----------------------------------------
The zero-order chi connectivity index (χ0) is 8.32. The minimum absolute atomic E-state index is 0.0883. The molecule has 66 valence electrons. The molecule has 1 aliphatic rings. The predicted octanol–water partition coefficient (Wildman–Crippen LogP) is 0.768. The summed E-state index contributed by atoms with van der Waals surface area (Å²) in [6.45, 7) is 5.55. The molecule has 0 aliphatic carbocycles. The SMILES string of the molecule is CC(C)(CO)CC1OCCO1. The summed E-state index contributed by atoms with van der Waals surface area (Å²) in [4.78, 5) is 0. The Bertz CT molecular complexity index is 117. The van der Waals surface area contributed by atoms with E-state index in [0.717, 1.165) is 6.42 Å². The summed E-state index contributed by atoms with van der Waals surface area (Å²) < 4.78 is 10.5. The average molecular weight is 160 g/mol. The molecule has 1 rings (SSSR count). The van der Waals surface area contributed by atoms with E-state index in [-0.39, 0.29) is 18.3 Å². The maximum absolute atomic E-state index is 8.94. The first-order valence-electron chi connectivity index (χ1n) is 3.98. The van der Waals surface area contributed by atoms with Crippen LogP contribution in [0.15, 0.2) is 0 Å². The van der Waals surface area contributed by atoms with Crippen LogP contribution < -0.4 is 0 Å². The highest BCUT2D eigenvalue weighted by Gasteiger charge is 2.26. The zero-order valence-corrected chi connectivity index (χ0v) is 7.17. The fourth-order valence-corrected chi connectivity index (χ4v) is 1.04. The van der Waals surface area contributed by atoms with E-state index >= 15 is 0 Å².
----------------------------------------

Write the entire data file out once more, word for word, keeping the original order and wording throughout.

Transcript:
The zero-order chi connectivity index (χ0) is 8.32. The minimum absolute atomic E-state index is 0.0883. The molecule has 66 valence electrons. The molecule has 1 aliphatic rings. The predicted octanol–water partition coefficient (Wildman–Crippen LogP) is 0.768. The summed E-state index contributed by atoms with van der Waals surface area (Å²) in [6.45, 7) is 5.55. The molecule has 0 aliphatic carbocycles. The SMILES string of the molecule is CC(C)(CO)CC1OCCO1. The summed E-state index contributed by atoms with van der Waals surface area (Å²) in [4.78, 5) is 0. The Bertz CT molecular complexity index is 117. The van der Waals surface area contributed by atoms with E-state index in [0.717, 1.165) is 6.42 Å². The summed E-state index contributed by atoms with van der Waals surface area (Å²) < 4.78 is 10.5. The average molecular weight is 160 g/mol. The molecule has 1 rings (SSSR count). The van der Waals surface area contributed by atoms with E-state index in [-0.39, 0.29) is 18.3 Å². The maximum absolute atomic E-state index is 8.94. The first-order valence-electron chi connectivity index (χ1n) is 3.98. The van der Waals surface area contributed by atoms with Crippen LogP contribution in [0.15, 0.2) is 0 Å². The van der Waals surface area contributed by atoms with Crippen LogP contribution < -0.4 is 0 Å². The highest BCUT2D eigenvalue weighted by Gasteiger charge is 2.26. The zero-order valence-corrected chi connectivity index (χ0v) is 7.17. The fourth-order valence-corrected chi connectivity index (χ4v) is 1.04. The van der Waals surface area contributed by atoms with E-state index >= 15 is 0 Å².